The risk of stroke seems to be the main adverse event associated with thrombus aspiration, and was brought to light most prominently in the TOTAL study. The proposed mechanism of stroke in this context is cerebral embolization of the thrombotic material extracted. This is a plausible theory, and if such were the case, it is conceivable that improvements in either the technique or the equipment, and the exercise of particular caution, could circumvent this risk. There is also the possibility of a difference in the risk of stroke occurring purely by chance. Indeed, the actual number of strokes was quite small. In the meta-analysis published in 2013, the actual difference in stroke between thrombus aspiration and PCI was 4 patients (13/1054 vs 17/1057) [8], and was 24 patients (60/5035 vs 36/5029) in the TOTAL study [7]. Additionally, the stroke may have been caused by other factors, not related to the procedure, as suggested by the fact that many of the strokes occurred more than 30 days after angioplasty.

Is the lack of efficacy related to technical problems? The results of thrombus aspiration observed in coronary artery disease are in stark contrast with the findings of 5 randomized studies in the context of stroke, all published in 2015 [1216]. Why is thrombus extraction successful in stroke but not in STEMI? Given the vast experience of cardiologists in angioplasty procedures, and the large number of thrombectomy systems already tested in clinical practice, it is hard to believe that this problem could stem from poorly trained operators, or poorly designed endocoronary systems. It is more likely that cerebral thrombus, often of embolic origin, is easier to capture and retrieve than platelet-rich thrombus forming locally on an atherothrombotic plaque, as found in STEMI.

Or is the study design at fault? There are many examples of cases where the design of a study, the selection of patients, or the choice of endpoints had a major impact on the results. The fact that the efficacy of thrombus aspiration found in small trials could not be replicated in TASTE or TOTAL is not unexpected. Evidently, a reduction in mortality such as that observed in the TAPAS trial generates many hypotheses, but does not prove anything. However, doubts persist because of the non-selection of patients in these trials. In particular, TASTE and TOTAL investigated a strategy of systematic thrombus retrieval with randomization taking place before angiography, and thus, before it was known whether the quantity of thrombus justified thrombus retrieval or not. In routine practice, the operator decides to perform thrombus aspiration based on the size of the artery, the accessibility of the lesion, and the quantity of thrombus estimated by angiography. This important question will no doubt remain unanswered, since, in the TOTAL study, the artery was occluded in 65 % of cases, and per the study design, bailout thrombectomy was allowed if the initial PCI alone strategy failed, namely in case of persisting large thrombus after stent deployment [17]. Indeed, bailout thrombectomy was performed in 355 patients (7.1 %) of the PCI-alone group, and an additional 69 patients (1.4 %) crossed over from the PCI-alone to the thrombectomy group. Finally, subgroup analysis from TASTE and TOTAL does not help to identify the best candidates for thrombectomy, since the only significant interaction in the TASTE study concerned the efficacy of thrombus retrieval in women, and results seemed to be better in high-volume centres. In the TOTAL study, comparison of pre-specific subgroups according to TIMI thrombus grade (<3 vs ≥3, and <4 vs ≥4) did not show any significant difference in terms of the primary endpoint.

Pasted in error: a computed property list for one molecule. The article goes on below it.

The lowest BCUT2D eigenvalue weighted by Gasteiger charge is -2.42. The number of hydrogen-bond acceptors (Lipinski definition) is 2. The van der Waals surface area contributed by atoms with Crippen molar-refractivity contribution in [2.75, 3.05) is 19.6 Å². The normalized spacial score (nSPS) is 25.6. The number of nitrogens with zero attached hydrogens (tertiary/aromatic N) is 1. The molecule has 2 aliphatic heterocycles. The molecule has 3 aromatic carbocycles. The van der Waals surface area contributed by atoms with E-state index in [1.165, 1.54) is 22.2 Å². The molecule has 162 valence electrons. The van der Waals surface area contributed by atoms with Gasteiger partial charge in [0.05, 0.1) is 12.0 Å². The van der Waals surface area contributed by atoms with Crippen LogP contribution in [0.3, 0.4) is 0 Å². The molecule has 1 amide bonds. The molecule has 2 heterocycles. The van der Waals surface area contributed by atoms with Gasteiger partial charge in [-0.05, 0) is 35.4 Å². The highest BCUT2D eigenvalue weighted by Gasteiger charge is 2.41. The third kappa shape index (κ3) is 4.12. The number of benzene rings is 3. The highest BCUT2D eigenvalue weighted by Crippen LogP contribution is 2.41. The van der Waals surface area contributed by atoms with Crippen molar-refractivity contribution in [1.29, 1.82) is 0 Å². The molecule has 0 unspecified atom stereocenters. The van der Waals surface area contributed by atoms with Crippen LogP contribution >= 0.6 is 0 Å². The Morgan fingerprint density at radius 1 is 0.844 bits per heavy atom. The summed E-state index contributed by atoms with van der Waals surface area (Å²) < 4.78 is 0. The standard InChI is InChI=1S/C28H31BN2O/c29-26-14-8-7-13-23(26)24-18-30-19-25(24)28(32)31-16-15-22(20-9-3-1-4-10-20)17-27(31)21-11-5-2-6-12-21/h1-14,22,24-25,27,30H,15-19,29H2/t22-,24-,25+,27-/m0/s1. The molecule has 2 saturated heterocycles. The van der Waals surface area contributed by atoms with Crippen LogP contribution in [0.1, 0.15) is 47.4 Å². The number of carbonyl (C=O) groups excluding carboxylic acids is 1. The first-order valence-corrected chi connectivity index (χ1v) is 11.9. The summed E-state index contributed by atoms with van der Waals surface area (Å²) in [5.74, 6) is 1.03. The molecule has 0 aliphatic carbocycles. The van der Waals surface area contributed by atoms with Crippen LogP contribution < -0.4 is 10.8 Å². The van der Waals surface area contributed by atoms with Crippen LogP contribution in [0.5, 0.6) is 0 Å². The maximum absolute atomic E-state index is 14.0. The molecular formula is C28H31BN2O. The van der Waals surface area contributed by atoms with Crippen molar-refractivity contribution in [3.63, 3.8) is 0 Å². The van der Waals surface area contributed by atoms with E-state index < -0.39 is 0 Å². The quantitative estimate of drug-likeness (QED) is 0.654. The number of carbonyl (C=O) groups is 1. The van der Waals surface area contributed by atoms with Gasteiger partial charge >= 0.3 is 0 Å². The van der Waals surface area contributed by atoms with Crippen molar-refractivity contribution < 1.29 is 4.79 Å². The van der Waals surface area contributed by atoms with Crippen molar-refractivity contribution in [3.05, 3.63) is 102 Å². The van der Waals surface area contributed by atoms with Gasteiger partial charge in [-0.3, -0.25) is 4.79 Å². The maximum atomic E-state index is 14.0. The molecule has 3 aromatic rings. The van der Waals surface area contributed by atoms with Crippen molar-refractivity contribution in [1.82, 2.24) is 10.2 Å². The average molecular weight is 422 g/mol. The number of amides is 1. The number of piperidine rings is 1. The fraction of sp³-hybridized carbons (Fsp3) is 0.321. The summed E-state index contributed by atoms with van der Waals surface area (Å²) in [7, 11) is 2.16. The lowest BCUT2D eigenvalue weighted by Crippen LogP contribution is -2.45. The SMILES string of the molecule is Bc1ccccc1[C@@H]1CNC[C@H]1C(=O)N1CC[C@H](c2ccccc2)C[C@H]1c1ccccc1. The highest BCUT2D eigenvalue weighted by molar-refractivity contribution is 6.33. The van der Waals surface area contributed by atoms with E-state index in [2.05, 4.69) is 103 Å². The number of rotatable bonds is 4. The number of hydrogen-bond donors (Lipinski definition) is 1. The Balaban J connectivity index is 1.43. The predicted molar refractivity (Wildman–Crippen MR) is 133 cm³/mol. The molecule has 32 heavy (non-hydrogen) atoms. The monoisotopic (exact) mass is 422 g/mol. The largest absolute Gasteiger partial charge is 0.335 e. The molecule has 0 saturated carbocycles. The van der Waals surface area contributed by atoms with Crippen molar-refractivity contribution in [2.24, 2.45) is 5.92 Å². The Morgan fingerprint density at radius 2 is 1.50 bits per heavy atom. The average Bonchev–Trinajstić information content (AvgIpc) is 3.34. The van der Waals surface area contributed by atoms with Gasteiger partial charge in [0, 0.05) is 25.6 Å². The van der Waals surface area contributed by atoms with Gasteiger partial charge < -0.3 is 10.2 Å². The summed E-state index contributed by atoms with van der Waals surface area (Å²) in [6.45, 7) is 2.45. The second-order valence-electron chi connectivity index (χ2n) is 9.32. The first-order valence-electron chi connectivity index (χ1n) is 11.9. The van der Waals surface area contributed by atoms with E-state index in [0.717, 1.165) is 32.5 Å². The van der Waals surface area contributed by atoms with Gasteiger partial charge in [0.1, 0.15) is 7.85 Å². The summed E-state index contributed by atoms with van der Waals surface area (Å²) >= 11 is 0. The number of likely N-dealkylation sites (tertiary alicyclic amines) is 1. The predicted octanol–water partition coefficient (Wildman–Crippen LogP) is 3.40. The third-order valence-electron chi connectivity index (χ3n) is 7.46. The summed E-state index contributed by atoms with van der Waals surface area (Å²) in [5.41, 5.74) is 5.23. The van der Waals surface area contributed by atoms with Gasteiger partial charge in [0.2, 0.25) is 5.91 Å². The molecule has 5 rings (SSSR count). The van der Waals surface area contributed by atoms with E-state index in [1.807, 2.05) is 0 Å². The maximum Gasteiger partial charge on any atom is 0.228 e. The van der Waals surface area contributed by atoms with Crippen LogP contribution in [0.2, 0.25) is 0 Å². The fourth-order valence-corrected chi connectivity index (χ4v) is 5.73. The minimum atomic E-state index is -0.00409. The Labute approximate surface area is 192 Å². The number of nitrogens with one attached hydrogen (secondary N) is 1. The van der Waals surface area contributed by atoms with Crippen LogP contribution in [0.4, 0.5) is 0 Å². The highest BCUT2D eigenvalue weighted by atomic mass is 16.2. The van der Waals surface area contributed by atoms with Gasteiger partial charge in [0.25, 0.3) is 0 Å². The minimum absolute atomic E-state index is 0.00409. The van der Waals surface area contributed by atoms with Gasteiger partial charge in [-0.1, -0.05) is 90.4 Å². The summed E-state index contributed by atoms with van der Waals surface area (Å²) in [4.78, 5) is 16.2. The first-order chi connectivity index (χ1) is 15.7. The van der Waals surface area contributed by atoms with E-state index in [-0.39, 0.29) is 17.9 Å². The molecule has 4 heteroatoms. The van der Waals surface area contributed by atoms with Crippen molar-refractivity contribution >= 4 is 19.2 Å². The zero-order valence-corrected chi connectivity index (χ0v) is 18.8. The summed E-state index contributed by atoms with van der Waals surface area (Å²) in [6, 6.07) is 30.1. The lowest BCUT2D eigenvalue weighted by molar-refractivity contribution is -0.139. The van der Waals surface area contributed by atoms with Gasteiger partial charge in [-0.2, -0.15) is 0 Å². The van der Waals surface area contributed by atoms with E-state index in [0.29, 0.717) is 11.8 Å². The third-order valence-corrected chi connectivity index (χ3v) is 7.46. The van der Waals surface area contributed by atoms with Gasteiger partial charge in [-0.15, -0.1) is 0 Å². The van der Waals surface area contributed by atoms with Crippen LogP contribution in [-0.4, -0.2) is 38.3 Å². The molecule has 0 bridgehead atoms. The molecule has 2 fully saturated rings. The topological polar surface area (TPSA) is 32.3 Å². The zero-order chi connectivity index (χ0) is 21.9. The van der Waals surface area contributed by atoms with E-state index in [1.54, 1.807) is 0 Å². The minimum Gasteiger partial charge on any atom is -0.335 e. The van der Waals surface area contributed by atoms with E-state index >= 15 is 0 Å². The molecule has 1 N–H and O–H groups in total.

Some other design differences between the TOTAL and TASTE trials also deserve to be highlighted. Firstly, the data in TASTE come from a well-established Scandinavian multicenter registry, and therefore, the general population of which this group is representative may have a different mortality profile compared to the population represented by the sample in the TOTAL trial. Secondly, in TOTAL, events were adjudicated independently, whereas data were monitored as part of the usual registry validation in TASTE. Third, in the TOTAL trial, 74 % of patients had a thrombus grade 4–5, compared to only 32 % in TASTE. These discrepancies, amongst others, may contribute to the conflicting results observed in this area.

What about the endpoint ? It is hard to question the validity of all-cause mortality as an endpoint, as used in the TASTE study, although in the TOTAL trial, the primary endpoint was a composite of cardiovascular death, recurrent MI, cardiogenic shock, or new or worsening NYHA class IV heart failure occurring within 180 days. In the report of the 1-year follow-up from the TOTAL study [9], a meta-analysis is presented including all studies of this technique, with a pooled population of over 20,000 patients. The excess risk of stroke is statistically significant, but with relatively few events (85/9773 vs 59/9813, i.e. a difference of 27 strokes for 19,586 patients evaluated). Conversely, the difference in mortality is statistically non-significant (OR 0.90, 95 % CI 0.79–1.02), but numerically in favour of thrombus aspiration (452/10250 vs 503/10282). Thus, thrombus aspiration saves two lives, at the cost of incurring one stroke. It is regrettable that there was no comparison of the net clinical benefit in a population of selected patients after coronary angiography.


So is there still room for thrombectomy? The interventional cardiologist would probably find it hard to say that there is no longer any room for thrombectomy, but it has to be acknowledged that its place is now considerably limited. Nonetheless, the principle of improving myocardial reperfusion is not called into question and it would be advisable to keep a few thrombus retrieval catheters in the stockroom for special cases. The indications need to be discussed, taking into account the limited success of our catheters at retrieving effective thrombus, the risk of stroke linked to the procedure, and the special attention that needs to be paid to avoid a risk of embolization during removal of thrombotic material.


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Conception: FS. Drafting of the manuscript: FE. Approval of final manuscript for publication: FS, FE.

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Correspondence to Fiona Ecarnot.

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Schiele, F., Ecarnot, F. Does thrombo-aspiration still have a place in the treatment of myocardial infarction?. BMC Cardiovasc Disord 16, 97 (2016).